• Set realistic goals for bringing the project to a close; and
  • Provide guidance where necessary, however trust the team to work independently.

By now, the team should be working well together with a shared vision. This is the perfect time to set realistic goals for completing the project and encourage the team to exceed expectations. If you have played your role as leader correctly the team should be energised and not burnt out by this stage.

Your role as a leader is not to tell the team how to do the work, as they should now know the best ways to achieve their goals. Instead your role is to be more hands-off, while still encouraging them to keep achieving their best as a pacesetter does.

5. The adjourning stage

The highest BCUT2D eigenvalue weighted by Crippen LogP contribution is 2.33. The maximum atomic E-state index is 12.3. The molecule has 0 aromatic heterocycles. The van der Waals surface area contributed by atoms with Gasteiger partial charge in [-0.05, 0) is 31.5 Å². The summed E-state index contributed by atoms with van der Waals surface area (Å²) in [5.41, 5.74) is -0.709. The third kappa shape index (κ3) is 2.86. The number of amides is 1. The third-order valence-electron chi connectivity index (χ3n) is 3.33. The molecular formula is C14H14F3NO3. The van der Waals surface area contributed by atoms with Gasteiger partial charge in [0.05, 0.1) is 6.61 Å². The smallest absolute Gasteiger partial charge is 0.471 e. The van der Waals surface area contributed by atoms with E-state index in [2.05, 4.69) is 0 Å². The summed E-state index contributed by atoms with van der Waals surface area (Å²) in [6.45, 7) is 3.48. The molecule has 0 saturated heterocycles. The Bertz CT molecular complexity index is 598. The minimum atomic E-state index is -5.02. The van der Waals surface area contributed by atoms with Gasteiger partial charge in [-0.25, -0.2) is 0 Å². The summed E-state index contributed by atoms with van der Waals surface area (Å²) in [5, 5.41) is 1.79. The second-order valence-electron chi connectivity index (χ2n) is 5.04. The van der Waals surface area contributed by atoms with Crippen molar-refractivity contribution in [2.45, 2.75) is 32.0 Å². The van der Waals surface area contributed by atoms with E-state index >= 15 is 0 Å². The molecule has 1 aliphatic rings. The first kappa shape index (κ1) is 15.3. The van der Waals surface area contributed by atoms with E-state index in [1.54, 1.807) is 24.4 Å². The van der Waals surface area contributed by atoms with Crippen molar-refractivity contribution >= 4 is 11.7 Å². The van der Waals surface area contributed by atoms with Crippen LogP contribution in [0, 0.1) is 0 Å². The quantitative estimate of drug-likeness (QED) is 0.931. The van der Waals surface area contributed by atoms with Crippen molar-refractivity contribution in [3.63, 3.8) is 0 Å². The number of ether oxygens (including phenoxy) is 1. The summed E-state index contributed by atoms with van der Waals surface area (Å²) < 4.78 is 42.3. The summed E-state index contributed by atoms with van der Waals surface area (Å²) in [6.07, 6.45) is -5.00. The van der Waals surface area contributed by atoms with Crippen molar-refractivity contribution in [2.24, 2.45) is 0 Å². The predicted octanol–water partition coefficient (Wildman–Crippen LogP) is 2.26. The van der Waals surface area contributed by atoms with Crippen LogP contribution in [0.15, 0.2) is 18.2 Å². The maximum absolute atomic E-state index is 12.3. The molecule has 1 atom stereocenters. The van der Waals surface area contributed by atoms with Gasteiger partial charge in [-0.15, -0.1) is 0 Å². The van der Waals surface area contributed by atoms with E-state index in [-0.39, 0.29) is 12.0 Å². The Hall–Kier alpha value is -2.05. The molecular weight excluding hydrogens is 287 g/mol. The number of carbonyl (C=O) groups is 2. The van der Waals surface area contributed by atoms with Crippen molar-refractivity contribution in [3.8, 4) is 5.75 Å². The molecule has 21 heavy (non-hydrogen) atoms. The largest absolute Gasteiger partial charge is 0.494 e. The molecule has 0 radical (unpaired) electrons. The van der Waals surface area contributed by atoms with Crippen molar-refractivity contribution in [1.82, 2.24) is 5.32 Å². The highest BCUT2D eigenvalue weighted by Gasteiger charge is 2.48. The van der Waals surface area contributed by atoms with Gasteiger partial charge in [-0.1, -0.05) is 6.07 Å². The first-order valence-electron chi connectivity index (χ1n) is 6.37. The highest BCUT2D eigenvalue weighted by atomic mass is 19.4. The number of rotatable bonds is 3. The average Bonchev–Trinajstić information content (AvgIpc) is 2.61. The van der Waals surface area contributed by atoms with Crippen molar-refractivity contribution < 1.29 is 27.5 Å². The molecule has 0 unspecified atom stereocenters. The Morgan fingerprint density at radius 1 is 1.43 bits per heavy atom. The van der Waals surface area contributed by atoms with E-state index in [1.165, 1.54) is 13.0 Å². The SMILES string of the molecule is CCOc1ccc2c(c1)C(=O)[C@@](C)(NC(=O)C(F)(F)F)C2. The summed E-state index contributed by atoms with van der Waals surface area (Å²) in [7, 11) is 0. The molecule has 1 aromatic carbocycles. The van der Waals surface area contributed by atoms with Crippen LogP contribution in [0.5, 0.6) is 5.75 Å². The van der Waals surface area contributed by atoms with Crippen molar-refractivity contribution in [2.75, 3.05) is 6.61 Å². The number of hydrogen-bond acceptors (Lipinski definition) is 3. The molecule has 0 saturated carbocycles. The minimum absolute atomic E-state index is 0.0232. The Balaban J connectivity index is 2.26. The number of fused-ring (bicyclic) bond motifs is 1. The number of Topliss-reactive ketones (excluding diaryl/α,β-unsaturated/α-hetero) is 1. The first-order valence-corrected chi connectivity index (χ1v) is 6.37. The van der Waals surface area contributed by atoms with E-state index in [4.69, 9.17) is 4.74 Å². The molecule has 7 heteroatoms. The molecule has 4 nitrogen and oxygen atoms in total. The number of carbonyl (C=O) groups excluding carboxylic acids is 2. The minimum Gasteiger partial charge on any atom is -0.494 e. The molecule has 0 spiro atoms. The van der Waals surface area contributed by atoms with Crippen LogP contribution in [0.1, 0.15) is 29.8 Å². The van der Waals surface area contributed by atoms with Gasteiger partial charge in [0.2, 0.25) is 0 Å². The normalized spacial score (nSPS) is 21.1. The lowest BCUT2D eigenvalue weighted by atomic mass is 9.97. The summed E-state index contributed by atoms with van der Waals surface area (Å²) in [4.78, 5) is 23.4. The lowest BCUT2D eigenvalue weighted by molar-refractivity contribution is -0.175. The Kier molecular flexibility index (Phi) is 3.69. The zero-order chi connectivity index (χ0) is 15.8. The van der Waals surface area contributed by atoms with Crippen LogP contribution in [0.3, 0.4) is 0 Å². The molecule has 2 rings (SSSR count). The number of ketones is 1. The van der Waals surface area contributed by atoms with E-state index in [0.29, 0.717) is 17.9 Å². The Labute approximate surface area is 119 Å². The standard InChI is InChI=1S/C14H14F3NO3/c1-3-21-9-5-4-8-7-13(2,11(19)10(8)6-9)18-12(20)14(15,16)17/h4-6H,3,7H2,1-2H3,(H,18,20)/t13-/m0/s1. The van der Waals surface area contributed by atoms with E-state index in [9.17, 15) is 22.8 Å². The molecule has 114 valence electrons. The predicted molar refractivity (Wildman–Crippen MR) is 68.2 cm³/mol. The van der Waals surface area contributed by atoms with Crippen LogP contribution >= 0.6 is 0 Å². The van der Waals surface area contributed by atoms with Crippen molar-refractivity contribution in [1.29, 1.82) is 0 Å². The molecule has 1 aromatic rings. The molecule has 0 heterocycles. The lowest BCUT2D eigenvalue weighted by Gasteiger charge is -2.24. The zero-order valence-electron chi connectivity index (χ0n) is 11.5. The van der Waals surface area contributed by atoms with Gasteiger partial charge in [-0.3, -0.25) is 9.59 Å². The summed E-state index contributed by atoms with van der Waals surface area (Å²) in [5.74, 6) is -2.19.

The empathetic project leadership style

In the adjourning stage the project manager should:

  • Provide support for any tasks that need to be closed off;
  • Acknowledge individual accomplishments; and
  • Take the time to celebrate the successes of the team.

As the project begins to wind down and deliverables have been executed, you will want to ensure that the project closes on a positive note and the team is recognised for all the hard work they have achieved.

The adjourning stage is known to be when people may have feelings of negativity or even mourn the loss of a project coming to an end. Here leadership is about being empathetic and acknowledging both individual and team successes by making it a time of celebration.

As you progress through a project, your leadership style may need to adjust according to the dynamics of the team. You may start by being more authoritative in style and then as the project progresses take a back seat as you allow the team to take the initiative and end on a positive note through empathetic leadership.

The important thing about developing the leadership skills for a career in project management is to have the flexibility to adjust your style whatever the situation demands.